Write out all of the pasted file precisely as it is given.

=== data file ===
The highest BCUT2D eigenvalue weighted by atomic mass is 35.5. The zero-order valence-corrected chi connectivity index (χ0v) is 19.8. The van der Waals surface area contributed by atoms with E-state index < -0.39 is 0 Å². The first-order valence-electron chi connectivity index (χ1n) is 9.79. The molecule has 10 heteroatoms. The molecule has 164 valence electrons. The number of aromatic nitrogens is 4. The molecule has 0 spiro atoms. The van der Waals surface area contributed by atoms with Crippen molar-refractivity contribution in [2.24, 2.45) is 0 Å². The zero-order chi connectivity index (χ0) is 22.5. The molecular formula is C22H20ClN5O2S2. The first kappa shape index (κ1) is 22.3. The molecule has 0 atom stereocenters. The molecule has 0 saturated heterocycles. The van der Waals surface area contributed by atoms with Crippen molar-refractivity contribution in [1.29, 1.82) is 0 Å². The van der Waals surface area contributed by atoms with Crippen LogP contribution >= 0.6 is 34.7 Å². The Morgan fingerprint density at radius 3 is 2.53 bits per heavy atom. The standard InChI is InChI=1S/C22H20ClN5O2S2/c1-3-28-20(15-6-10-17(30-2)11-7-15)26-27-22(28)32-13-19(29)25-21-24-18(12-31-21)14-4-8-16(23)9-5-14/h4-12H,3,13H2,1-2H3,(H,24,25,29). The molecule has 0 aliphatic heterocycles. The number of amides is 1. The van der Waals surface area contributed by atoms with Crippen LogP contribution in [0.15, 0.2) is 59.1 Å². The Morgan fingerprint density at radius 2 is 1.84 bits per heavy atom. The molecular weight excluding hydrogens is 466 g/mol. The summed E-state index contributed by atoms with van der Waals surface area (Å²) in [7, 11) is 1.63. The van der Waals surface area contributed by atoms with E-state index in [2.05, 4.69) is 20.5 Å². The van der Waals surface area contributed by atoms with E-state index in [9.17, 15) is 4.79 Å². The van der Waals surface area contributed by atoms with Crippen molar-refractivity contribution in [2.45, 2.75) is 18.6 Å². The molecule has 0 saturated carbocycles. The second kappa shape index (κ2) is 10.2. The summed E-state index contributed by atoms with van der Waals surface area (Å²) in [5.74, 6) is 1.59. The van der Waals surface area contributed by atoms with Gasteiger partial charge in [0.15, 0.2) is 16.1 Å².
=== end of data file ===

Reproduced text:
The highest BCUT2D eigenvalue weighted by atomic mass is 35.5. The zero-order valence-corrected chi connectivity index (χ0v) is 19.8. The van der Waals surface area contributed by atoms with E-state index < -0.39 is 0 Å². The first-order valence-electron chi connectivity index (χ1n) is 9.79. The molecule has 10 heteroatoms. The molecule has 164 valence electrons. The number of aromatic nitrogens is 4. The molecule has 0 spiro atoms. The van der Waals surface area contributed by atoms with Crippen molar-refractivity contribution in [2.24, 2.45) is 0 Å². The zero-order chi connectivity index (χ0) is 22.5. The molecular formula is C22H20ClN5O2S2. The first kappa shape index (κ1) is 22.3. The molecule has 0 atom stereocenters. The molecule has 0 saturated heterocycles. The van der Waals surface area contributed by atoms with Crippen molar-refractivity contribution in [1.29, 1.82) is 0 Å². The van der Waals surface area contributed by atoms with Crippen LogP contribution >= 0.6 is 34.7 Å². The Morgan fingerprint density at radius 3 is 2.53 bits per heavy atom. The standard InChI is InChI=1S/C22H20ClN5O2S2/c1-3-28-20(15-6-10-17(30-2)11-7-15)26-27-22(28)32-13-19(29)25-21-24-18(12-31-21)14-4-8-16(23)9-5-14/h4-12H,3,13H2,1-2H3,(H,24,25,29). The molecule has 0 aliphatic heterocycles. The number of amides is 1. The van der Waals surface area contributed by atoms with Crippen LogP contribution in [0.15, 0.2) is 59.1 Å². The Morgan fingerprint density at radius 2 is 1.84 bits per heavy atom. The molecular weight excluding hydrogens is 466 g/mol. The summed E-state index contributed by atoms with van der Waals surface area (Å²) in [7, 11) is 1.63. The van der Waals surface area contributed by atoms with E-state index in [2.05, 4.69) is 20.5 Å². The van der Waals surface area contributed by atoms with E-state index in [9.17, 15) is 4.79 Å². The van der Waals surface area contributed by atoms with Crippen molar-refractivity contribution in [2.45, 2.75) is 18.6 Å². The molecule has 0 saturated carbocycles. The second kappa shape index (κ2) is 10.2. The summed E-state index contributed by atoms with van der Waals surface area (Å²) in [5.74, 6) is 1.59. The van der Waals surface area contributed by atoms with Gasteiger partial charge in [0.15, 0.2) is 16.1 Å².